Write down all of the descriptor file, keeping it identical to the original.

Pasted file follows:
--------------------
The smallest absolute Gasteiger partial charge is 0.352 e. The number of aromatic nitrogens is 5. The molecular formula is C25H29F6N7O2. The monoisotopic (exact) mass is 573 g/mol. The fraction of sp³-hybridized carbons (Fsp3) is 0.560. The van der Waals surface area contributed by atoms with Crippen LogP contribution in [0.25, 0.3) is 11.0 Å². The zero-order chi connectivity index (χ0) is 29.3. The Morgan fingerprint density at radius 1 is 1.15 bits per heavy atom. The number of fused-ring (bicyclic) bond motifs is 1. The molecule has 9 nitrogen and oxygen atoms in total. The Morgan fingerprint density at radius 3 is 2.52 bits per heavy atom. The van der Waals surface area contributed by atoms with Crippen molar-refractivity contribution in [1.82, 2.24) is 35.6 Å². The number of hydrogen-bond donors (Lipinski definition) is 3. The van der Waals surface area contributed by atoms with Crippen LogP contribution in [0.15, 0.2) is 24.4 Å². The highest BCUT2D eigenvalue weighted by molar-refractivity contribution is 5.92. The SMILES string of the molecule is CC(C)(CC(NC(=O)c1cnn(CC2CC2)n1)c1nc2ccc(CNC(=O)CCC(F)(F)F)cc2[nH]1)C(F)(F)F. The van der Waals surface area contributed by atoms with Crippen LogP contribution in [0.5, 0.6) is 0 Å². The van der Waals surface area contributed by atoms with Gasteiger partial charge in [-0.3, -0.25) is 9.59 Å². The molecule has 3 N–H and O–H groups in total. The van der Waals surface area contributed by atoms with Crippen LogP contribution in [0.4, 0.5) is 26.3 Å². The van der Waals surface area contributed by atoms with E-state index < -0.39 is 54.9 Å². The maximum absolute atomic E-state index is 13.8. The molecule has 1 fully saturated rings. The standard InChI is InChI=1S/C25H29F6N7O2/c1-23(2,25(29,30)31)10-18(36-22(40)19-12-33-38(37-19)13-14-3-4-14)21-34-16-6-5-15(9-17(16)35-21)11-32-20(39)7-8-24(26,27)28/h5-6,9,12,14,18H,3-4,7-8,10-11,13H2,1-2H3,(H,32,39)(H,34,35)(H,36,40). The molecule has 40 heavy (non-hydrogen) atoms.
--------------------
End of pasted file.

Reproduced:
The smallest absolute Gasteiger partial charge is 0.352 e. The number of aromatic nitrogens is 5. The molecular formula is C25H29F6N7O2. The monoisotopic (exact) mass is 573 g/mol. The fraction of sp³-hybridized carbons (Fsp3) is 0.560. The van der Waals surface area contributed by atoms with Crippen LogP contribution in [0.25, 0.3) is 11.0 Å². The zero-order chi connectivity index (χ0) is 29.3. The Morgan fingerprint density at radius 1 is 1.15 bits per heavy atom. The number of fused-ring (bicyclic) bond motifs is 1. The molecule has 9 nitrogen and oxygen atoms in total. The Morgan fingerprint density at radius 3 is 2.52 bits per heavy atom. The van der Waals surface area contributed by atoms with Crippen molar-refractivity contribution in [1.82, 2.24) is 35.6 Å². The number of hydrogen-bond donors (Lipinski definition) is 3. The van der Waals surface area contributed by atoms with Crippen LogP contribution in [0.15, 0.2) is 24.4 Å². The highest BCUT2D eigenvalue weighted by molar-refractivity contribution is 5.92. The SMILES string of the molecule is CC(C)(CC(NC(=O)c1cnn(CC2CC2)n1)c1nc2ccc(CNC(=O)CCC(F)(F)F)cc2[nH]1)C(F)(F)F. The van der Waals surface area contributed by atoms with Crippen LogP contribution in [0.5, 0.6) is 0 Å². The van der Waals surface area contributed by atoms with Gasteiger partial charge in [-0.3, -0.25) is 9.59 Å². The molecule has 3 N–H and O–H groups in total. The van der Waals surface area contributed by atoms with Crippen LogP contribution in [0.4, 0.5) is 26.3 Å². The van der Waals surface area contributed by atoms with E-state index < -0.39 is 54.9 Å². The maximum absolute atomic E-state index is 13.8. The molecule has 1 fully saturated rings. The standard InChI is InChI=1S/C25H29F6N7O2/c1-23(2,25(29,30)31)10-18(36-22(40)19-12-33-38(37-19)13-14-3-4-14)21-34-16-6-5-15(9-17(16)35-21)11-32-20(39)7-8-24(26,27)28/h5-6,9,12,14,18H,3-4,7-8,10-11,13H2,1-2H3,(H,32,39)(H,34,35)(H,36,40). The molecule has 40 heavy (non-hydrogen) atoms.